Enhance product features: In case they are already operating in some market space then they may identify Indian patents owned by global players related to their existing product/service lines to enhance product features. This portfolio on a lighter note may be called as improvement patent portfolio, which helps to improve your existing product/service features. Improvement inventions can be licensed/ acquired from similar or different market sectors. For example, only a decade ago one could not have imagined the astonishing cross market applicability of location-based services – from ride sharing to food delivery, from search and navigation to advertising. However, companies need to simultaneously use the first strategy to secure themselves from any competitors.

New product/service lines: Patents being the novel sources of knowledge help to identify new products or features to be included in a company’s offerings. Thus, this case caters two likely scenarios: a fresh entrant into the space or an existing company in pursuit of entering into a different product/service line. They may identify good patents and consequently license or acquire to start new product/service lines. The players however need to simultaneously incorporate the two preceding strategies to master the competition game and continuously scout for the quality global inventions and underlying patents if protected in India to enhance their product/service features.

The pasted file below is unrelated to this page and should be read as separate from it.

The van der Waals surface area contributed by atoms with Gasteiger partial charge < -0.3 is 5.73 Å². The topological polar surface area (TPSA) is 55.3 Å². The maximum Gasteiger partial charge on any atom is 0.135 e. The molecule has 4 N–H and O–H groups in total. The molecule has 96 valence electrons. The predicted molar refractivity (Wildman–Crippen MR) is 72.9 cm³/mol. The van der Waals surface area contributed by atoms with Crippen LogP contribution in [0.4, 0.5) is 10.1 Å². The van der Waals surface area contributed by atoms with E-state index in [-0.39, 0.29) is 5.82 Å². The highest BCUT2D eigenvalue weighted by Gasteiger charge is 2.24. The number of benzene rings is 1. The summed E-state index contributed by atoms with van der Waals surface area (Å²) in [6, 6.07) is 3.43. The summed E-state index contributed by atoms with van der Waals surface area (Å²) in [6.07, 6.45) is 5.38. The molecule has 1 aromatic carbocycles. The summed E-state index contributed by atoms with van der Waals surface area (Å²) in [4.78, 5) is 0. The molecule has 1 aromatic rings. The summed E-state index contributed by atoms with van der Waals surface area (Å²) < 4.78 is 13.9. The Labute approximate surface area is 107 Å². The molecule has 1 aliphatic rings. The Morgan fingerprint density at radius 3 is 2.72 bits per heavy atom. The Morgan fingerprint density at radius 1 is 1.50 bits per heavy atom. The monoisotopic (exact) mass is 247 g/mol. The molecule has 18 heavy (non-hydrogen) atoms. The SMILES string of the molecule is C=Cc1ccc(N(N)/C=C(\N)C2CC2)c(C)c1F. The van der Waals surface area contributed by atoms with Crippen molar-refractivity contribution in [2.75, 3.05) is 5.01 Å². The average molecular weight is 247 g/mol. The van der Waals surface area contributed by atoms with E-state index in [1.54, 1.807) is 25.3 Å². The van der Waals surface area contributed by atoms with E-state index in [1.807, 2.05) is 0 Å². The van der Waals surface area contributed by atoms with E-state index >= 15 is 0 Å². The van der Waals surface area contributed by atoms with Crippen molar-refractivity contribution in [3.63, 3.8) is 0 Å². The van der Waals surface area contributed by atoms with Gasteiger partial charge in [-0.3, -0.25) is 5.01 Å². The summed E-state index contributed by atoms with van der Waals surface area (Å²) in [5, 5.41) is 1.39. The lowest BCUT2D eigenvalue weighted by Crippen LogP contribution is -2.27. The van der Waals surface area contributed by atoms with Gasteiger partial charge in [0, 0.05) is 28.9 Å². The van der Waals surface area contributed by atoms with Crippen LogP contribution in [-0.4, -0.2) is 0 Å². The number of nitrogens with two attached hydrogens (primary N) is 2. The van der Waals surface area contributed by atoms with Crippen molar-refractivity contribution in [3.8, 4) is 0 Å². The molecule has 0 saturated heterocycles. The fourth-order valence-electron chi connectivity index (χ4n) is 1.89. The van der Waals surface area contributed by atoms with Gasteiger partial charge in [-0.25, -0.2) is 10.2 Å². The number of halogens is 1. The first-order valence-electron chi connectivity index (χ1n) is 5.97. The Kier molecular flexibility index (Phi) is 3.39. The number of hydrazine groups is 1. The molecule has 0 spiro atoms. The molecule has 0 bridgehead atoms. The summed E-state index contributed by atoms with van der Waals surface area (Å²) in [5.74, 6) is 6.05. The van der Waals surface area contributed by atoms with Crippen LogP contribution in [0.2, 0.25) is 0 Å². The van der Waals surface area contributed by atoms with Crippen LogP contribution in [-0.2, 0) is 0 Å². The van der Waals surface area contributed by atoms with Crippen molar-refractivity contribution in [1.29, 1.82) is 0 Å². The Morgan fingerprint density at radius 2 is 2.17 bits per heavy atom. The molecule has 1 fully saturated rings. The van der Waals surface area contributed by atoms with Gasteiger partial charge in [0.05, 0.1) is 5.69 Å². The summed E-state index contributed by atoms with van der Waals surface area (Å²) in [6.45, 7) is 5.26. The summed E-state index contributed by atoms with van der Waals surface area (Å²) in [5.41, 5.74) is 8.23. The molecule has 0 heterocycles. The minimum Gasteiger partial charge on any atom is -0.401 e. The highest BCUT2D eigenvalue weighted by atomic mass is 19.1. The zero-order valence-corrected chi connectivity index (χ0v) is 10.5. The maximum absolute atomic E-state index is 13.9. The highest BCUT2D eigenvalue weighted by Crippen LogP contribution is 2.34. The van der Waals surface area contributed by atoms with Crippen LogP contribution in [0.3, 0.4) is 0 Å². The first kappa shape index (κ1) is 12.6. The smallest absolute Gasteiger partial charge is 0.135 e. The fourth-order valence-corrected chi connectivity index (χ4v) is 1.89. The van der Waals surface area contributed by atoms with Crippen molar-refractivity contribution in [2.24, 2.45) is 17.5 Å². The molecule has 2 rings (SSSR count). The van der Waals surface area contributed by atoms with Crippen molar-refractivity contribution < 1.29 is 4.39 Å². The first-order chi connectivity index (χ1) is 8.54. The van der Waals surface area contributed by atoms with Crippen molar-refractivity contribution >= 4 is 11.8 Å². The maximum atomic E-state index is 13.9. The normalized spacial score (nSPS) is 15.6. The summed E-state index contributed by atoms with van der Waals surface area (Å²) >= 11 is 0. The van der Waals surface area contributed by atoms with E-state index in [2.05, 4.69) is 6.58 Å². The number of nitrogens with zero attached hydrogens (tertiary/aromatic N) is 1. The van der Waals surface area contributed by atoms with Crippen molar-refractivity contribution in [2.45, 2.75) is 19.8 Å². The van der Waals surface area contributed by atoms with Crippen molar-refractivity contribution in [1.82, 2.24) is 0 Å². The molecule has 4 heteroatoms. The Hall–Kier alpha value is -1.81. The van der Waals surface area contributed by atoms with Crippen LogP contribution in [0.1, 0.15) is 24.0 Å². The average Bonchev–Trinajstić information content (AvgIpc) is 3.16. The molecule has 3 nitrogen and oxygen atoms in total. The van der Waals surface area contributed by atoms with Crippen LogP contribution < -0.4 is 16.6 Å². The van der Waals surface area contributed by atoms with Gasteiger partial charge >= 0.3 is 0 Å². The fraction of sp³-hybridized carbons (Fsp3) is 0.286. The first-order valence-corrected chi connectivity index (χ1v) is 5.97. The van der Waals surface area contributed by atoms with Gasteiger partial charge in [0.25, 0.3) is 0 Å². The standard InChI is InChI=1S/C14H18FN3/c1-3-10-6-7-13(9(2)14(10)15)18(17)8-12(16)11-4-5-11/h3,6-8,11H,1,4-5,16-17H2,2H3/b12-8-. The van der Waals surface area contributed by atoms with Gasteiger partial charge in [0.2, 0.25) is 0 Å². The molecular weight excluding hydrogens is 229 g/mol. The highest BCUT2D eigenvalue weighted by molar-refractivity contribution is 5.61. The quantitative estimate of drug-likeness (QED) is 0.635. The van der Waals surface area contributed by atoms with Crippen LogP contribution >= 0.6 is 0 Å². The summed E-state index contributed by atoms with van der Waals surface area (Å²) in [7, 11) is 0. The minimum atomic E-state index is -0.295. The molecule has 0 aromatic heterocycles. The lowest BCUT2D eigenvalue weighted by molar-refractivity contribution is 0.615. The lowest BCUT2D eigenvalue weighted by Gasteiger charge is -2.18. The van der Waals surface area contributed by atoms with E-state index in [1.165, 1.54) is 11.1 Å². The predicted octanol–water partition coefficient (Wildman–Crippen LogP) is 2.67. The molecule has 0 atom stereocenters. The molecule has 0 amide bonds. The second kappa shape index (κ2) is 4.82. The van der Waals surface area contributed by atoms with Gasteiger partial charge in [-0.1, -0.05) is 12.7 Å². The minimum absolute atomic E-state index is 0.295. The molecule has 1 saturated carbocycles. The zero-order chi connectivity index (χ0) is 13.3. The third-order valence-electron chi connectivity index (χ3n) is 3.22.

Looks simple, right? But it’s not as simple as it reads. Companies need to have strong technology evaluation teams to assess global inventions and corresponding patent portfolios before they may dive into one of the underlined strategies. However, the listed strategies if implemented correctly may prove the potential game changers in the Indian scenario – never forget your next product/service line may potentially impact more than a billion lives.

After much of this strategic discussion, one may ask whether an IP strategy really matters to any Indian player, given the current status of the Indian patent system.

The answer is blatantly affirmative, considering the policy and litigation landscape of the Indian patent system over the recent years. The recent changes – 2016 and 2019 of patent rules and newly introduced regulations for expedited examination show India’s commitment towards a stronger patent system. On the other hand, IP litigation in India has mostly covered Trademarks and Copyright issues in the past. However, from the last five years Indian courts have seen a decent number of patent infringement suits. The recent litigations initiated by Philips and Interdigital against Xiaomi showcase the evolution of Indian patent system towards the need for a strong and embedded IP and innovation policy for market players.

To compliment the given policy strategies, home players must nurture and build a high-performance innovation engine. Given the changes and evolution of Indian patent system, there is no doubt that you can book a seat to defend your business by implementing these strategies. However, to build a sustainable business, you need strongly embedded innovation policies.

How Can Indian Companies Benefit from Quality Global Inventions?